When you exercise out in the fresh air, it can lower your blood pressure and heart rate, which can make your workout feel less strenuous. As a result, you'll be more inclined to push yourself into a higher training zone. Interestingly, cyclists are known to burn more calories when riding outdoors due to wind resistance, and research shows runners burn more calories navigating outdoor terrain than they do on a treadmill. What’s more, studies show when you exercise outdoors, you’re likely to train for longer – outdoor exercisers appeared to do an average of 30 minutes more exercise than those who sweated it out indoors. Outdoor exercisers also reported more enjoyment, greater satisfaction and an increased likelihood of making a habit out of exercise.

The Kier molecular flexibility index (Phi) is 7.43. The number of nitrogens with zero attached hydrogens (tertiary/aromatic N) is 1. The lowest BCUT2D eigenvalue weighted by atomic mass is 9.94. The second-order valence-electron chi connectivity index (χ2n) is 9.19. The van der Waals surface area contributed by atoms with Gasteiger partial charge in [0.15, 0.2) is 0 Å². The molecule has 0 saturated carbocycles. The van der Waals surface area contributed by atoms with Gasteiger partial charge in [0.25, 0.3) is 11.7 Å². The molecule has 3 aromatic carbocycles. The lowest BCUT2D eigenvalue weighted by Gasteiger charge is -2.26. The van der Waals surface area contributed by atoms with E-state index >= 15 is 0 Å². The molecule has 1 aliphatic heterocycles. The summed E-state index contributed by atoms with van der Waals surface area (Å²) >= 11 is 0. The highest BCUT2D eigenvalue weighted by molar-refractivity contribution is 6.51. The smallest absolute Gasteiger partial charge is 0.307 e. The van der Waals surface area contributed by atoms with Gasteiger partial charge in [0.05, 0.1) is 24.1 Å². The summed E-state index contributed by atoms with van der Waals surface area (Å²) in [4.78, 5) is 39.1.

Picked as one of the 2023 top health and fitness trends, Biophilia training sessions (nature-based workouts) deliver a holistic sensory experience – giving you the chance to take in the scenery, move in the breeze, feel the earth underfoot, and smell the grass and flowers.


Yes! Anyone and everyone can and should enjoy the benefits of physical activity in nature! After analyzing 10 studies from across the United Kingdom, researchers came to the conclusion that both men and women will enjoy increased self-esteem and improved mood after working out in a green environment. Younger people are most likely to see the biggest lift in self-esteem and men are more likely to enjoy a greater mood boost. Interestingly, those who work out in the presence of water seem to enjoy the greatest effects.

“Nothing beats training outdoors. You get fresh air, vitamin D and it just puts you in a really good mental space.” Mark Nu’u-Steele



Running is undoubtedly the most popular outdoor exercise. 59 percent of active adults say that doing exercise outdoors, such as running, is their preferred way to stay fit and there are an estimated 621 million regular runners around the world. And that number is growing. In 2022 the number of runners who ticked off a marathon nearly doubled compared to the year prior.